that when you are teaching children, passive consumption of knowledge has limited retention value long—term. the best way to get children to learn and to develop a deep and full understanding, which they can then apply later on down the line, is by getting them actively involved in doing something that is engaging. do not lose your course through the storm! so in the future, when we want to learn something, as well as consulting a book or research with the help of the internet, some of us mightjust pick up a games controller as well. where am i? jotunheim! i wish history was taught like that when i was at school, i would have been brilliant at it! i know, it reminds me of when i tried to learn a language using a mind palace in virtual reality, in 10 minutes i learned so much more than i could have done in a lot of time doing it normally. fires a different part of the brain, doesn�*t it? go on, say something. speaks spanish. anyway, that is it
from us this week. as ever, you can keep up with the team on social media, find us on youtube, instagram, facebook and twitter at @bbcclick. thanks for watching and... speaks spanish. bye! hello there. we�*ve got some cloudy and damp weather around for the first part of sunday. quite a contrast, then, because we got some decent sunshine through saturday, the best of it across southern england, the midlands, wales and east anglia and the far north of scotland as well. but late in the day we did see some rain start to come down around the dunblane area. that really is the first signs
of this band of rain that�*s showing up on the radar picture, pretty extensive and heavy across northern scotland and england, getting into north wales as well. and even further southwards, over the next few hours a few patches of rain across the south of wales and south—west england as well, leaving across the midlands, east anglia, south—east england and some dry weather north of scotland for the next few hours. a mild start to the day on sunday. 11 to 30 degrees widely, a legacy of cool and clinging on across the parts of northern scotland, where it should be a bright start. but otherwise, extensive cloud to start the day on sunday, the rain initially heavy in scotland, but later and patchy quickly to the morning. but i think across northern ireland, scotland and northern england, these areas will be prone to spots of rain even into the afternoon, so for some it will stay on the damp side. but at the same time, we should start to see some gaps in the cloud opening out in the south with a few sunny spells in southern england, southern wales and the south midlands. for monday, we�*ll start to see some stronger south—westerly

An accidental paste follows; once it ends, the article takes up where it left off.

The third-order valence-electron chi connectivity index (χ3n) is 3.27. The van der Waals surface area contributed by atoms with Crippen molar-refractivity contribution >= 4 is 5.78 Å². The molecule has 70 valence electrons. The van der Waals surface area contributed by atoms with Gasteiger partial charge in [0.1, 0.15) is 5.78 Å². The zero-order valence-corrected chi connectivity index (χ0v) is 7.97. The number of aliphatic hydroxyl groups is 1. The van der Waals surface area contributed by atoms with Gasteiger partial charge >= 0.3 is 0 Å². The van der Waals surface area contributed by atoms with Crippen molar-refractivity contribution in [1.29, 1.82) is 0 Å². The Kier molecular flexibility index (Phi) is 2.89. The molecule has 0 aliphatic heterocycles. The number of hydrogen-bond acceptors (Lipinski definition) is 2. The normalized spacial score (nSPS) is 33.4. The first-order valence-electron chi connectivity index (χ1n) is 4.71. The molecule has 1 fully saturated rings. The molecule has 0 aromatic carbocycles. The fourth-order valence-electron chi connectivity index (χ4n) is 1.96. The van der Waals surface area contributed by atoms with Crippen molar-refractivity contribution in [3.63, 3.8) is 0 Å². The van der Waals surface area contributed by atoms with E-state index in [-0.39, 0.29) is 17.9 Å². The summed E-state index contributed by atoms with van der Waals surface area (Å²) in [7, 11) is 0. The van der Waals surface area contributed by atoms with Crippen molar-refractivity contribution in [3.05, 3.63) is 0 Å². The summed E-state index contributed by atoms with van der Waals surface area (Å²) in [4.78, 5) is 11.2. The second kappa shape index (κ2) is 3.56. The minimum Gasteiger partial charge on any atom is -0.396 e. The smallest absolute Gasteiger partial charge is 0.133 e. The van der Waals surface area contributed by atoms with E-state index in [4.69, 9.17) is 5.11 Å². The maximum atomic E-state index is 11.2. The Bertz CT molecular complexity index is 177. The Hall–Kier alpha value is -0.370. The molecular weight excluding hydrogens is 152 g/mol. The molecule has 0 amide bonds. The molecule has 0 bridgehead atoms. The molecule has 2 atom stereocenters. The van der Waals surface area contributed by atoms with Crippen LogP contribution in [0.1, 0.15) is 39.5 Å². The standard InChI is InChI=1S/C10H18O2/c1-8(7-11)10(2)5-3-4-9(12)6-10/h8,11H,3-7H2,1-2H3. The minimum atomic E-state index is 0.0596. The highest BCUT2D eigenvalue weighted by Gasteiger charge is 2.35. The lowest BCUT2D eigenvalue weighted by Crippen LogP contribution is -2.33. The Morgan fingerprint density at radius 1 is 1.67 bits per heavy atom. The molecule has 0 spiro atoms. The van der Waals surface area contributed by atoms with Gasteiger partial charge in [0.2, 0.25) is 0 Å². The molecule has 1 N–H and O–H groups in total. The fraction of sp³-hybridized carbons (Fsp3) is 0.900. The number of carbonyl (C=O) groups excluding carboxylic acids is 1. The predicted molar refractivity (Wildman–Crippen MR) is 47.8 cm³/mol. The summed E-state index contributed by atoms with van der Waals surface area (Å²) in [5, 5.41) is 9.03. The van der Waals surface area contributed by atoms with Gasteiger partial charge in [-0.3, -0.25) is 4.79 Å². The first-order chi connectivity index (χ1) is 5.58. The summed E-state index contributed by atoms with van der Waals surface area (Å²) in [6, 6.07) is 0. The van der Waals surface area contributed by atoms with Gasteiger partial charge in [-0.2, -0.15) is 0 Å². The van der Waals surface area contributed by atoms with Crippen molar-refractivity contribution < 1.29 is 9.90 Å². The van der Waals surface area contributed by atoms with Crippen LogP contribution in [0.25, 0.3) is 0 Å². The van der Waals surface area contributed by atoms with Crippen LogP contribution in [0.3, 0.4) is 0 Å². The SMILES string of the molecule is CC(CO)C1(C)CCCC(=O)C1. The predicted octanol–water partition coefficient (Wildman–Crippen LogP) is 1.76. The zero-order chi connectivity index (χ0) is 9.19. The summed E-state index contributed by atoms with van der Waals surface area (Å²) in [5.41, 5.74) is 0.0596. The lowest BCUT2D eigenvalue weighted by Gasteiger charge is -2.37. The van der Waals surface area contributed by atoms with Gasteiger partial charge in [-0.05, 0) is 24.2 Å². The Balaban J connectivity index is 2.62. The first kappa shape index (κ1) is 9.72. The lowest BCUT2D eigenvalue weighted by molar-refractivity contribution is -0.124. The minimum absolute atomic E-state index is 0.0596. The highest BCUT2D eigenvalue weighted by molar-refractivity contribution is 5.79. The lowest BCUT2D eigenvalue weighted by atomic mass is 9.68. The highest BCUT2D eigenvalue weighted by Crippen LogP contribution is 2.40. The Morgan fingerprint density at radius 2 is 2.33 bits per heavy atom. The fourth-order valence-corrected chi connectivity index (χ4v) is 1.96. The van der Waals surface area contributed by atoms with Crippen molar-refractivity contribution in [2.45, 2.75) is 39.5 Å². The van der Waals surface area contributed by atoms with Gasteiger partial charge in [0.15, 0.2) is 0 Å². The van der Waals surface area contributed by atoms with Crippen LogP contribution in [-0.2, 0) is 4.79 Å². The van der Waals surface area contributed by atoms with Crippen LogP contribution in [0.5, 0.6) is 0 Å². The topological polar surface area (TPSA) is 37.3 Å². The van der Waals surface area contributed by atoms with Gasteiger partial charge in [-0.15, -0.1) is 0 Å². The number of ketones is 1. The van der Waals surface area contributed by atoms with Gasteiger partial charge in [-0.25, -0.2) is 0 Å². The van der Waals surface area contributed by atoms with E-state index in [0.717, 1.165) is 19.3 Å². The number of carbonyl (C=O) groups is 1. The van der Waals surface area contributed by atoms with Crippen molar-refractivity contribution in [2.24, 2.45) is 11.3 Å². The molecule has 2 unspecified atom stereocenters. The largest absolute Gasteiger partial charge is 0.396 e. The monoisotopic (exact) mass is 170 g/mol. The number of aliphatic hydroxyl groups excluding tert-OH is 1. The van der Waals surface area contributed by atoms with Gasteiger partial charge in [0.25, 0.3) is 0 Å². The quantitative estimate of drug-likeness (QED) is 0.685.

winds moving in. so monday will be a windier kind of day, particularly across western areas, with layers of crowd and outbreaks of rain spilling in. not so much across eastern areas, but if you do see some sunshine, it�*s likely to be very hazy. there�*s going to be a lot of high cloud in the sky, so bright rather than sunny in those drier moments. temperatures will be mild, 15—18 degrees pretty widely, and it gets even milder still on tuesday. the winds coming from a long way south, but then we�*ve got this slow—moving weather front bringing some intense bursts of rain to the west. perhaps across wales, perhaps across cumbria. some of these areas could see localised surface water flooding issues. but again, eastern areas not seeing much in the way of rain, really. we could see some sunny spells breaking through. if that happens across the south—east we could see temperatures climb to 20 or even 21 degrees celsius. very, very mild indeed. that mild weather stays with us for the first half of the week before temperatures gradually get close to normal towards the end of the week.
this is bbc news. welcome, if you�*re watching here in the uk or around the globe. i�*m rich preston. our top stories: a man suspected of killing the british member of parliament, david amess has been named as ali harbi ali. it�*s understood he�*d previously been referred to a counter—extremism programme. the prime minister and leader of the opposition paid their respects at the scene of the attack, as a review begins into the threats faced by politicians. russia records more than 1,000 deaths from coronavirus in a single day for the first time since the start of the pandemic. mass protests in rome, as tens of thousands of italians call for a ban on the neo—fascist forza nuova party, over its involvement in a riot a week ago.